Posted by Macro Man at 10:08 AM  

16 comments:

Amen brother. Hope you enjoyed the break. This Swedbank thing is an utter schemozzle, the girlfriend was suggesting we take a holiday to Europe while we were both reading in a cafe and showed me how hotel rates in Eastern Europe were faring (according to Conde Nast). I don't know much but I do know that if your RevPAR is down 50% the mortgage is definitely impaired.

Deutsche Bank is looking like a good short from HK right now.

Nemo Incognito said...
10:38 AM  

Call me cynical but the futures are shanking and they suddenly announce a TALF extension? It wasn't even due to expire til Dec.
Sigh ...

Nic said...
2:22 PM  

Nic - I'm sure the TALF extension has been in the plans a long time ... CMBS market will collapse without Fed support, and with it the banks. Having issued $13 trillion or whatever it is in bank guarantees, the Feds will do everything to put off a bank collapse.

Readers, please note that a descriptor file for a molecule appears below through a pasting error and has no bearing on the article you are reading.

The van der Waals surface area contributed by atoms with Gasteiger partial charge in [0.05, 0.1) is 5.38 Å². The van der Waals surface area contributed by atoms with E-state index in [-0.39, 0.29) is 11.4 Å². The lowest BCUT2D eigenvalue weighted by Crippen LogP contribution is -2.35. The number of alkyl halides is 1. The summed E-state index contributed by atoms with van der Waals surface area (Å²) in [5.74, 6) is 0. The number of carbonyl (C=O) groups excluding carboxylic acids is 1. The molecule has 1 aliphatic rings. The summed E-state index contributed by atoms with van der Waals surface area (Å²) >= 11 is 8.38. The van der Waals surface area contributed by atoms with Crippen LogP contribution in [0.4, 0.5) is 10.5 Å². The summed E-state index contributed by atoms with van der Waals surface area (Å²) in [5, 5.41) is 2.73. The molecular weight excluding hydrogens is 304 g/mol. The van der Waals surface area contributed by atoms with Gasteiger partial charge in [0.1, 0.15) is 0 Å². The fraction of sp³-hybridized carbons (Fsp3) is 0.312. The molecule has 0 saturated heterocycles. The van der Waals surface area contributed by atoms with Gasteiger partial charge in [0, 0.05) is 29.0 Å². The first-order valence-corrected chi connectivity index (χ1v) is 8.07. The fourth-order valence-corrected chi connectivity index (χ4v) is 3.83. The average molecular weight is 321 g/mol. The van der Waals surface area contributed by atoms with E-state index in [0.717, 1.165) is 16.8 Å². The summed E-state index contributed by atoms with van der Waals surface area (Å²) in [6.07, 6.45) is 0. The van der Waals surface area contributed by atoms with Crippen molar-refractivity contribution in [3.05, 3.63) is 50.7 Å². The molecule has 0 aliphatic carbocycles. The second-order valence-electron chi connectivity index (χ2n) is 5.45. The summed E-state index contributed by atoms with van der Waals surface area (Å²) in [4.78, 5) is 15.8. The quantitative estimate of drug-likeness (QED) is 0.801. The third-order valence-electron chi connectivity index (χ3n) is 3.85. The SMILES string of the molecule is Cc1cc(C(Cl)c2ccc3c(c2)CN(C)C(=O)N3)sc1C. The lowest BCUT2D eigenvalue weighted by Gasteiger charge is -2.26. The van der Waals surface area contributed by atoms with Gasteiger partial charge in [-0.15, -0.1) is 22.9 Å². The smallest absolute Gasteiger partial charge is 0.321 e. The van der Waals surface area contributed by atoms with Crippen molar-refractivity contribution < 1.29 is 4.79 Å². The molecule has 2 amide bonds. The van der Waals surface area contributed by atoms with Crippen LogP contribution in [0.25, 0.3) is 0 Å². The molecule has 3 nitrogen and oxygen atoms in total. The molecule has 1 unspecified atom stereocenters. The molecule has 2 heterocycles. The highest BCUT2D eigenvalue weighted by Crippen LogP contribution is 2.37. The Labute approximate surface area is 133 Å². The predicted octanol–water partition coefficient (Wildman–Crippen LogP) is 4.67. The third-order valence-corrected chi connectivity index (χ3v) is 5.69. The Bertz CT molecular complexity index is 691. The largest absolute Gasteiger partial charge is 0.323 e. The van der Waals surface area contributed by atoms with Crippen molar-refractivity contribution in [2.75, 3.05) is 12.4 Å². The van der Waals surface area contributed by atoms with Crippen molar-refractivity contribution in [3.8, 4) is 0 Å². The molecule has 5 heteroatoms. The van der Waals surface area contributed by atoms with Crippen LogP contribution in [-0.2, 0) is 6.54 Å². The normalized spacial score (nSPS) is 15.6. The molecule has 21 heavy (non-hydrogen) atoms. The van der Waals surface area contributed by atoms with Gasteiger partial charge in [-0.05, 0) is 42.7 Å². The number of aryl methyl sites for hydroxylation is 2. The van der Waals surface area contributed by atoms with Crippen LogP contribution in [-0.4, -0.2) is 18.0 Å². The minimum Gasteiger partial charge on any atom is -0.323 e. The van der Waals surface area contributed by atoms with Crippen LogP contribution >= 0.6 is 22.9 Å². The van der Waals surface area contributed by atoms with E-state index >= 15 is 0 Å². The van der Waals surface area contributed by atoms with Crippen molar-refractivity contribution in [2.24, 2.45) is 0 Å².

Of course, this is just a huge transfer from taxpayers which will ultimately weaken the economy. If the economy weakens enough, the credit of the United States will be threatened. They can't afford to have all those bank guarantees called at the same time they're struggling to fund $2 trn deficits, and FDIC/FHA/Fannie/Freddie/Ginnie/FHLB need $1 trn or more in bailouts.

PJ

Anonymous said...
3:17 PM  

EUR:USD will probably find support around 1.4025-1.4033 or so, and SPX 975 should hold for now. This last swing was very profitable, and made up for some damage inflicted by prior squeezes.

LB is thinking that profit-taking at the long end makes TBT the trade du jour....

leftback said...
3:21 PM  

LB: agree these levels will probably hold in the short term (SPX + STOXX + JPY crosses)...

do you mean TBT as in 20yr ETF or 10's by 2's RV ??

blah said...
3:38 PM